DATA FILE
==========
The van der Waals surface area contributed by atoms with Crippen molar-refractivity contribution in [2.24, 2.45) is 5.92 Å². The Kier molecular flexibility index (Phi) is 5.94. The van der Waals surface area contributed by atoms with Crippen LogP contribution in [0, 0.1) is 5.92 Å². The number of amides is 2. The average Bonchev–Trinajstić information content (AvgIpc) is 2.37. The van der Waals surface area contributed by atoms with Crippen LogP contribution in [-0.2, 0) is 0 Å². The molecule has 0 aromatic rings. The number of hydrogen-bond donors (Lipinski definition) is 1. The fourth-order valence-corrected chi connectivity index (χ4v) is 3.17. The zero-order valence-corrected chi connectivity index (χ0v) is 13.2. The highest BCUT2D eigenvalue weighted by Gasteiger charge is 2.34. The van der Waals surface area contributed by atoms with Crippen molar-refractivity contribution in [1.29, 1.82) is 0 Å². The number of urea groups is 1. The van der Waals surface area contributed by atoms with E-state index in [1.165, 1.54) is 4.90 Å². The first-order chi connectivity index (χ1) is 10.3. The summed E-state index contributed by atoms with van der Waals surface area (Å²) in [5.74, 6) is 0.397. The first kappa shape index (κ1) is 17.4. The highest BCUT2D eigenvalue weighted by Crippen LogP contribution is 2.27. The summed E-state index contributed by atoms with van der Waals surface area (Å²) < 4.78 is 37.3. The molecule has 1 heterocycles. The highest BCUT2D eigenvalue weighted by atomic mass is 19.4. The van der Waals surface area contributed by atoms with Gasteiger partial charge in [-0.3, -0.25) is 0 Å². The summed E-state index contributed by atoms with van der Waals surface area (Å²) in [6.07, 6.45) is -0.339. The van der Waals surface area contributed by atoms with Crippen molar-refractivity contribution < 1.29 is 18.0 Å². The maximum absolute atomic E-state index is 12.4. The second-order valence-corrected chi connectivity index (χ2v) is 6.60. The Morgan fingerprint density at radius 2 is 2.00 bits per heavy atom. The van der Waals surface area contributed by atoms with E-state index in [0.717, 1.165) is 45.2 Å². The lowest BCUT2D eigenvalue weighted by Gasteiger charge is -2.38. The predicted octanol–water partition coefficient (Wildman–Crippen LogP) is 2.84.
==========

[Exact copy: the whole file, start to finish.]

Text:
The van der Waals surface area contributed by atoms with Crippen molar-refractivity contribution in [2.24, 2.45) is 5.92 Å². The Kier molecular flexibility index (Phi) is 5.94. The van der Waals surface area contributed by atoms with Crippen LogP contribution in [0, 0.1) is 5.92 Å². The number of amides is 2. The average Bonchev–Trinajstić information content (AvgIpc) is 2.37. The van der Waals surface area contributed by atoms with Crippen LogP contribution in [-0.2, 0) is 0 Å². The molecule has 0 aromatic rings. The number of hydrogen-bond donors (Lipinski definition) is 1. The fourth-order valence-corrected chi connectivity index (χ4v) is 3.17. The zero-order valence-corrected chi connectivity index (χ0v) is 13.2. The highest BCUT2D eigenvalue weighted by Gasteiger charge is 2.34. The van der Waals surface area contributed by atoms with Crippen molar-refractivity contribution in [1.29, 1.82) is 0 Å². The number of urea groups is 1. The van der Waals surface area contributed by atoms with E-state index in [1.165, 1.54) is 4.90 Å². The first-order chi connectivity index (χ1) is 10.3. The summed E-state index contributed by atoms with van der Waals surface area (Å²) in [5.74, 6) is 0.397. The first kappa shape index (κ1) is 17.4. The highest BCUT2D eigenvalue weighted by Crippen LogP contribution is 2.27. The summed E-state index contributed by atoms with van der Waals surface area (Å²) < 4.78 is 37.3. The molecule has 1 heterocycles. The highest BCUT2D eigenvalue weighted by atomic mass is 19.4. The van der Waals surface area contributed by atoms with Gasteiger partial charge in [-0.3, -0.25) is 0 Å². The summed E-state index contributed by atoms with van der Waals surface area (Å²) in [6.07, 6.45) is -0.339. The van der Waals surface area contributed by atoms with Crippen molar-refractivity contribution < 1.29 is 18.0 Å². The maximum absolute atomic E-state index is 12.4. The second-order valence-corrected chi connectivity index (χ2v) is 6.60. The Morgan fingerprint density at radius 2 is 2.00 bits per heavy atom. The van der Waals surface area contributed by atoms with E-state index in [0.717, 1.165) is 45.2 Å². The lowest BCUT2D eigenvalue weighted by Gasteiger charge is -2.38. The predicted octanol–water partition coefficient (Wildman–Crippen LogP) is 2.84.